Just starting a new fitness routine or diet? New analysis reveals science-backed tips to ensure you stick to them
About 40 percent of Americans will embark on a new health kick each year – usually within the first few months.
But research shows that less than 10 percent of people will stick with their plan — whether it's a diet or exercise regimen that lasts more than a few months.
Now experts have offered some hope: They say new healthy habits CAN work, provided you follow a few simple, evidence-based rules.
“Science has proven that there are tools that can greatly help you pursue goals,” says psychologist Katy Milkman, a professor at the Wharton School of the University of Pennsylvania.
'There are times that are much more motivating for setting new goals than others – and the most famous of these is of course the new year.'
Experts say it's possible to maintain new, healthy habits, provided you follow a few science-backed rules
So what are these rules?
According to a new analysis, there are four essential behavioral adjustments to keep in mind that will give you the best chance of sticking to a new routine.
DO A QUICK HOME WORKOUT INSTEAD OF THE GYM
Research shows that while it takes about three weeks for big habits – like going to the gym daily or overhauling your diet – to develop, smaller changes become the norm much more quickly.
Last month, a team of behavioral scientists studied the habits of tens of thousands of gym-goers and hospital staff to determine when and why people exercise less and wash their hands frequently.
Reporting their findings to CNNAccording to the experts, a clear pattern was that those who started less intensive or low-key changes were more likely to maintain them.
'If you want to build a habit around physical activity faster, consider trying a faster form of exercise – for example, a few jumping jacks or squats – and do this every hour,' the experts advise.
“If you do that, you can put your new habit on autopilot in a shorter time frame.”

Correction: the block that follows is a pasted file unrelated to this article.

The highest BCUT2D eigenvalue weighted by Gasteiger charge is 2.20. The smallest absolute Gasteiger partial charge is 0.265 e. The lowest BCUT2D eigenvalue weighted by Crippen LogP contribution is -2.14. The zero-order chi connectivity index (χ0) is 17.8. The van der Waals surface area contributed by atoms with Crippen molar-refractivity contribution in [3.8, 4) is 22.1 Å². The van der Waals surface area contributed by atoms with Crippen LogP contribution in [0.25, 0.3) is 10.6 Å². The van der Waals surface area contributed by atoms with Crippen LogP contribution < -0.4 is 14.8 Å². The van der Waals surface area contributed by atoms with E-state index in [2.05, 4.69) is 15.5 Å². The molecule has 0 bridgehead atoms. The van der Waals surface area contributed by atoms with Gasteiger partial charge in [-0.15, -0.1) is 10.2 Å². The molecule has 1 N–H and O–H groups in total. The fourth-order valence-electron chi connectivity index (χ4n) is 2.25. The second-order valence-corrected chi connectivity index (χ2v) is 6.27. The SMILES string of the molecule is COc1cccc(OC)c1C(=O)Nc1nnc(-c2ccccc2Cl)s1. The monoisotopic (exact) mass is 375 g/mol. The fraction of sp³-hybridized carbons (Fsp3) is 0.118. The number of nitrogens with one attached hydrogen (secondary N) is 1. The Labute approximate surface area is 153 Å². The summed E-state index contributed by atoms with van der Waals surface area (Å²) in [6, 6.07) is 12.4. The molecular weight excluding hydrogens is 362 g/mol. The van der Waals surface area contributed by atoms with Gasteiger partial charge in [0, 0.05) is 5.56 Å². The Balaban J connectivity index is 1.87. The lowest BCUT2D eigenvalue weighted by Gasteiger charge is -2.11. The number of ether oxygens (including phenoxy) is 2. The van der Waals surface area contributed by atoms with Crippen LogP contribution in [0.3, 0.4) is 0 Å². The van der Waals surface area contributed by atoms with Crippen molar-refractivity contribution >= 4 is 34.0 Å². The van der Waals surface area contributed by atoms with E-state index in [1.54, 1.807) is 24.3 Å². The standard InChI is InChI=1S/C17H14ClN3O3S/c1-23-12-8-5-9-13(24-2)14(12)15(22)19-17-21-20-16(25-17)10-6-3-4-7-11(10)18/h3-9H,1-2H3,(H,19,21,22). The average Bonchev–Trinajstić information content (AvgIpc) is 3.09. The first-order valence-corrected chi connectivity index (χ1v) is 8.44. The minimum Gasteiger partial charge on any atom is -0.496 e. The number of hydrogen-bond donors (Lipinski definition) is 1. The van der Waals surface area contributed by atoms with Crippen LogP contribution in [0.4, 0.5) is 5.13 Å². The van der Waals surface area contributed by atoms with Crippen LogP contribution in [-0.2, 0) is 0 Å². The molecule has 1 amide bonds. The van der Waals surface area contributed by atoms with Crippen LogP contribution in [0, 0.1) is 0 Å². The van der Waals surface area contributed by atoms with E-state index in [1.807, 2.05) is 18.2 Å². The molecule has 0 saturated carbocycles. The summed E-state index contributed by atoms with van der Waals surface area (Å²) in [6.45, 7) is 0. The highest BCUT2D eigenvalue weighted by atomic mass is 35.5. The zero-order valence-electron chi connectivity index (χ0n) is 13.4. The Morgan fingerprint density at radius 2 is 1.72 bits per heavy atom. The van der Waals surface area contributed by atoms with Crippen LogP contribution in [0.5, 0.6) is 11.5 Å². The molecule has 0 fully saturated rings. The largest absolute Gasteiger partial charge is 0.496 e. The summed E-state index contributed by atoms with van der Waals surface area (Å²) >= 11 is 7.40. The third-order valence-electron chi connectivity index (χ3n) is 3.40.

As for those who have invested in a new gym membership, “DDon't beat yourself up if you don't put on those running shoes without thinking about it come week four. It will probably take a few months for your workouts to feel automatic. A good dose of patience will serve you well,” say the scientists, including Professor Katy Milkman.
New Year's is the most popular time for people to embark on a new health kick – whether it's exercise, diet or both
PLAY OLIVIA NEWTON JOHN BEFORE THE GYM
According to experts, habits last longer if they are accompanied by a “friendly cue.” That means something that you enjoy, look forward to or that gives you a positive feeling.
Moreover, pinning your new behavior to a certain day or time creates associations, which strengthens the habit.
'So if you want to go to the gym, our research and that of others suggests that it's best to plan the day of the week you want to go and perhaps add a unique cue, such as an alarm on your phone that says 'Physical' plays. by Olivia Newton-John when you are meant to go to the gym,” the scientists advise.
Experiment with different signals for the first few weeks until you find something that works, they say.
BE FLEXIBLE… YOUR HABITS WILL BE SUSTAINABLE FOR LONGER
The experts warn about the 'dark side' of healthy habits: once you set them up, it's hard to stop.
And research shows that the more inflexible you are about a given routine—for example, canceling plans with friends to go to the gym—the shorter the habit's lifespan.
Additionally, studies have also shown that becoming obsessive about healthy behaviors can cause mental health problems, including eating disorders and obsessive-compulsive disorders.
DON'T GIVE UP HOPE
If your new healthy habit goes as well as you hoped, it's no reason to give up.
The experts say a common mistake is throwing in the towel if the gym routine of the eating plan doesn't stick within a few weeks.
But there's nothing that says you can't start the process over and over again.
'I“If it's been 21 days and you still have to put a workout on the calendar to make it happen, don't lose hope,” they write.
“There's nothing wrong with you, and a gym habit could still be just around the corner.”
Habits are not a pipe dream. Through repetition, most people can eventually develop predictable routines that are difficult to throw off course.”